The Spring was mostly filled with my regular weekly gigs. Although I had these gigs every single week and in some cases, have for years, I always look forward to them. On Tuesdays in 2016, I continued my long-running tenure with the Mel Brown Septet at Jimmy Mak’s. On Wednesdays, I played at the same club with the Christopher Brown Quartet. And, on Fridays, Chris’s band played at Solae’s. These gigs are high-level performances every single week and I feel very lucky to have so many performing opportunities with these groups to sharpen my own skills as a player and to build cohesiveness as a band with the different ensembles. More on those groups and Jimmy Mak’s later…

Briefly, a non-musical event: in the summer, I took a scuba certification course and became a diver. First, I mention this to have an opportunity to thank Heidi, who convinced me to take on such an adventure. Second, I mention it because it provides the foundation for a great vacation I’ll mention later in the timeline.

At the end of the summer, I returned as a faculty member for the annual Mel Brown Summer Jazz Workshop at Western Oregon University. I’ve been at the workshop in some capacity, whether it’s as a student, counselor, or faculty member, for 16 years. I love getting the opportunity to work with the students, especially in the morning saxophone masterclass, which I teach alongside Robert Crowell. And, I always enjoy getting to live a “just-music” life for a week, where we (both students and faculty) can buckle-down and focus on our craft.

In stark contrast, in October, I took a week off from music completely, and took a trip down to the Channel Islands in California, where I stayed on a live-aboard scuba boat for 5 days. Heidi and I did 16 dives on the trip, saw amazing things, and learned so much. It was an unbelievable adventure and a great chance to get away from the hustle-and-bustle of working life and just enjoy a vacation. It was capped off by the incredible surprise trip to Disneyland (which I had never been to) for three days at the end.

Back in the musical world, shortly after getting back from California, I played the first concert of a new jazz series in Bend, this time at the Riverhouse Hotel. Marshall Glickman put the series together, and like everything he does, it was spectacular. The Mel Brown Septet played two packed shows for very appreciative audiences in a great setting. This is certainly a series I hope to return to as often as possible.

In November, I worked at two different colleges (besides Portland State University, where I am on adjunct faculty), doing clinics and performances with the students. First was Washington State University, where Brian Ward was kind enough to bring me out as part of their jazz festival. Next was University of Oregon, thanks to their director Steve Owen. Doing clinics at colleges (especially with great programs and directors like these) is something I’d like to continue to do more of in the coming years.

The end of the year brought two more trips to California, although for musical purposes this time; not scuba. First was a set of Diane Schuur gigs in the Bay Area. Second was a couple of shows with Tony Glausi, a trumpet player from Oregon who hired the Christopher Brown Quartet as the foundation for his band. These were fantastic shows, thanks both to Tony’s great playing and Chris’s band’s built-in chemistry.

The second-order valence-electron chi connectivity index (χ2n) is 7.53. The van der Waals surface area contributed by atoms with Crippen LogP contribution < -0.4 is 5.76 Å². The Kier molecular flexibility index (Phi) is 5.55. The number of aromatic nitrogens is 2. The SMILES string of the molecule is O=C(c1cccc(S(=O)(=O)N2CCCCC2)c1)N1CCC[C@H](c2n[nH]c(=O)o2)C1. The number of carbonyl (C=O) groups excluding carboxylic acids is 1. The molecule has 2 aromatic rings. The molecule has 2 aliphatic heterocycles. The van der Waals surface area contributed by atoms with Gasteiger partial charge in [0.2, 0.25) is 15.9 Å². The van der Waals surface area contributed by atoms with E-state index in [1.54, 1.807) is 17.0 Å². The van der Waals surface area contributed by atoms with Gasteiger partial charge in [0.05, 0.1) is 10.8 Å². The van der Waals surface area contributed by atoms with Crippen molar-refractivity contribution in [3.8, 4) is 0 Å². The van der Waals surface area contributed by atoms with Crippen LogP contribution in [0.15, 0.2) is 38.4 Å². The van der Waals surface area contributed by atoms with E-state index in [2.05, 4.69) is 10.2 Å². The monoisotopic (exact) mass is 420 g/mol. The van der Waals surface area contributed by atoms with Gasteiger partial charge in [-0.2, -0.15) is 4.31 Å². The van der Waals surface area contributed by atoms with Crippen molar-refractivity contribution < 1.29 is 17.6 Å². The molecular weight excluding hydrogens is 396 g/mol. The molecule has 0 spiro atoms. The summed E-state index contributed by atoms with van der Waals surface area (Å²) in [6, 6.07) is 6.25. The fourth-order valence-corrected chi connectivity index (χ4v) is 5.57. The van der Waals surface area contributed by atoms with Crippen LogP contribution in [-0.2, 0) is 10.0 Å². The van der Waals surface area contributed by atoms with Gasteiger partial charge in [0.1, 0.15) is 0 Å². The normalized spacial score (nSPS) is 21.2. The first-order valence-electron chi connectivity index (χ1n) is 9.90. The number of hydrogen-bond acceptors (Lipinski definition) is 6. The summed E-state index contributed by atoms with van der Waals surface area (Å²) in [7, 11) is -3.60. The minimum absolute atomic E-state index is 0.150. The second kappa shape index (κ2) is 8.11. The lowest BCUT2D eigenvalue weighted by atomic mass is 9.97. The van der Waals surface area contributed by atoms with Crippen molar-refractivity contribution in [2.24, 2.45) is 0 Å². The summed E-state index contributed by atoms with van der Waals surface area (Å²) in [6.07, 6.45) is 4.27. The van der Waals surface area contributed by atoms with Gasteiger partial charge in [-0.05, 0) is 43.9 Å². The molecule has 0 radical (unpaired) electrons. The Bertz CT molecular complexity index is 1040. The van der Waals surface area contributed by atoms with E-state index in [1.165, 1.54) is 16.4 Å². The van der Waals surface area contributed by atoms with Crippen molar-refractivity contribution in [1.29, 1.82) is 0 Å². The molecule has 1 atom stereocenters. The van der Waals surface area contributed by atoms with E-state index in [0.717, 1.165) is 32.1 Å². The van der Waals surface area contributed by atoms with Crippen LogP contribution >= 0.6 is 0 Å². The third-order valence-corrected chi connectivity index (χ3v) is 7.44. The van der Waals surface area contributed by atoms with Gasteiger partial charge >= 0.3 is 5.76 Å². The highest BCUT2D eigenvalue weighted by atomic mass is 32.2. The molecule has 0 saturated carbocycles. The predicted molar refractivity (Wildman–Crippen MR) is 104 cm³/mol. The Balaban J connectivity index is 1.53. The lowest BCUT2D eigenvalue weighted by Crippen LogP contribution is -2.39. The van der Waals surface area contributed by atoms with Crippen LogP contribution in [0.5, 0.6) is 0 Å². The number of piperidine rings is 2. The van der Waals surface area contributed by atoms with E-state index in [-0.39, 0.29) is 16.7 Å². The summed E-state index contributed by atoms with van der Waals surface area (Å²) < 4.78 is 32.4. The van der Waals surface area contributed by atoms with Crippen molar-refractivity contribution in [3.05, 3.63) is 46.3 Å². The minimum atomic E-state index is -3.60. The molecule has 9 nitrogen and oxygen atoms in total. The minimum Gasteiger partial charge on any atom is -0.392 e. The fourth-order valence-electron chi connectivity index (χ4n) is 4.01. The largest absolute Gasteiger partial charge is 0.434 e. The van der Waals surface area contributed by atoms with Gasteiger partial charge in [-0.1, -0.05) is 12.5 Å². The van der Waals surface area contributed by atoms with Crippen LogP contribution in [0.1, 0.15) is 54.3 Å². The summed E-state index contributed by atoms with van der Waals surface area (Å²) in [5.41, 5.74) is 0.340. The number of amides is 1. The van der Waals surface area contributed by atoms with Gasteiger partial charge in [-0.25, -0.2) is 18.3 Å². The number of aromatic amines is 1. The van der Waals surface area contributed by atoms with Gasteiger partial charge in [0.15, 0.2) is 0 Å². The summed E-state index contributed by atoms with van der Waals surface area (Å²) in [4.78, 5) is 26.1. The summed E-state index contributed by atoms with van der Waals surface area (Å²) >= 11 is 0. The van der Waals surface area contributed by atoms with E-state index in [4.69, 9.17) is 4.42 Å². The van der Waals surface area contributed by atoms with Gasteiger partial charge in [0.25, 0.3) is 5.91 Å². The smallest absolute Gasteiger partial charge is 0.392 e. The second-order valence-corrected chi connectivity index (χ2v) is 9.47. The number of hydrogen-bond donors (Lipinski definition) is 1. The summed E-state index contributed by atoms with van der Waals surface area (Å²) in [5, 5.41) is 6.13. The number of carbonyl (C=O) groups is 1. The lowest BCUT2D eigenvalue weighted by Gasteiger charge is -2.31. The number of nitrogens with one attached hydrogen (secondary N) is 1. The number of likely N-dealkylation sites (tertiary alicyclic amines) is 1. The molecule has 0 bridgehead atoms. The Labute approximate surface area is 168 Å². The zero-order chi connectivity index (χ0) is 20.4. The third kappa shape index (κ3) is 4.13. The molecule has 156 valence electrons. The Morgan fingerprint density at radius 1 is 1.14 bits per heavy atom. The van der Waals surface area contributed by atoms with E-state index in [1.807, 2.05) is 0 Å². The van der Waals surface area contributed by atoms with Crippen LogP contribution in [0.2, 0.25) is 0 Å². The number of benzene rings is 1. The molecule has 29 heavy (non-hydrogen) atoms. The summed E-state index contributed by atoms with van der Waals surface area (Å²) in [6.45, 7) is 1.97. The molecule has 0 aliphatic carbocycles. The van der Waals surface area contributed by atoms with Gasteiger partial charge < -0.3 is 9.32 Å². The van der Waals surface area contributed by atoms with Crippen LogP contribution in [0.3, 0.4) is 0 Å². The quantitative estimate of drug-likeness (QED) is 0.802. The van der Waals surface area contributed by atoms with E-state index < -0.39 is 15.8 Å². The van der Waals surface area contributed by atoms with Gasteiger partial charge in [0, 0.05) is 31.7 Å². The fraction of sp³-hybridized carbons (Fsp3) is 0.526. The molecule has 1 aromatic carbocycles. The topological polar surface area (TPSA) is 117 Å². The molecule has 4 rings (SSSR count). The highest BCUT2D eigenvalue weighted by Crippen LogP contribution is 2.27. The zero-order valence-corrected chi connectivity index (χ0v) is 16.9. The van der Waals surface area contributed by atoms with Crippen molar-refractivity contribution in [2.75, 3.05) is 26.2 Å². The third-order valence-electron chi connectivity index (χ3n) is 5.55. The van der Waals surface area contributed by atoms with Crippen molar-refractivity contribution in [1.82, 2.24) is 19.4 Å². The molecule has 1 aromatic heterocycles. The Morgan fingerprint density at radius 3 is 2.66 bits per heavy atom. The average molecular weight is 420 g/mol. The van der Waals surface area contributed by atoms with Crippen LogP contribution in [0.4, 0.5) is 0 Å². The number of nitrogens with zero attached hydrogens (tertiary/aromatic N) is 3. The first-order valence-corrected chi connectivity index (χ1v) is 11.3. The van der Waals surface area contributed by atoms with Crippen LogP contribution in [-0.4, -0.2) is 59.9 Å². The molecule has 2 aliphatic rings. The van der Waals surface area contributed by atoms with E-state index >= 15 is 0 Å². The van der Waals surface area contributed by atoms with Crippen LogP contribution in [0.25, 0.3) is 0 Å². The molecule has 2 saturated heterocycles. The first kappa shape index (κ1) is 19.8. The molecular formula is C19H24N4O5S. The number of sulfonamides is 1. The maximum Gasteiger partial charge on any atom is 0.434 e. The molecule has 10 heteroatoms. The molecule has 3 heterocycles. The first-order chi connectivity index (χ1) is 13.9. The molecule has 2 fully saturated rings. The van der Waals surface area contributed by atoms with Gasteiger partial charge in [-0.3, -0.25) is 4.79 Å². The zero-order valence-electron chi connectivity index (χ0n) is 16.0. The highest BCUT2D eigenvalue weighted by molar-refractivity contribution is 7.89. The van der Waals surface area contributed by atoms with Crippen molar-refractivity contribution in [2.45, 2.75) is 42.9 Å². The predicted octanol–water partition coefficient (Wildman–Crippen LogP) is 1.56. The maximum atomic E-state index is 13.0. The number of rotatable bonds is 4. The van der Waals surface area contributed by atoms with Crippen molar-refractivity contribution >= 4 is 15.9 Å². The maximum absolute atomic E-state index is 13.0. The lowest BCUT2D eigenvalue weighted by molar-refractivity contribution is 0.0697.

There is no denying that 2016 brought many great musical and personal opportunities and adventures into my life. However, it did end in a bittersweet way. Sometime in the Summer or Fall, it was announced that Jimmy Mak’s would be moving. Sadly, this didn’t turn out to be the case. Although plans were in place to move the club, Jimmy’s health, which he had been struggling with for years, took a turn for the worse, and the decision was made to close the venue instead of move it. The last show at Jimmy Mak’s was on December 31, 2016, and Jimmy passed away just the next day.
I grew up learning to play at Jimmy Mak’s. In the early 2000’s, the OLCC had very strict rules about minors in clubs, but I would still go down to the club and listen through the back door to the musicians play, even though I couldn’t get in. Later on, I started bringing my horn down to the club and would get to sit in with Mel Brown’s band. Often, this would end in mild humiliation, but I would go home, do my musical homework, and come back and try it again the next week. This club (and all the musicians who played there) provided me the opportunity to grow into the player I am today.

As a professional, for years I’ve had weekly gigs there, starting with the Mel Brown Septet on Tuesdays, and then later with the Christopher Brown Quartet on Wednesdays as well. Having a weekly gig is just about the best thing that can happen to a band. You can build repertoire, musical trust, and an audience, all at the same time. Those bands will continue now that the club is closed, but we owe a huge debt to Jimmy and his club for giving us a home for so many years. The musical landscape in Portland won’t be the same without it. In 2017, I wish the best of luck to JD and Lisa, who are working hard to keep the legacy alive and open a new venue.

Finally, on a happier note, I did have a long-term project in 2016 that I haven’t mentioned so far in this review of the year. It’s a musical project I’m very proud of, but I haven’t figured out exactly what to do with it yet… Hopefully 2017 will be the year I bring it to the public!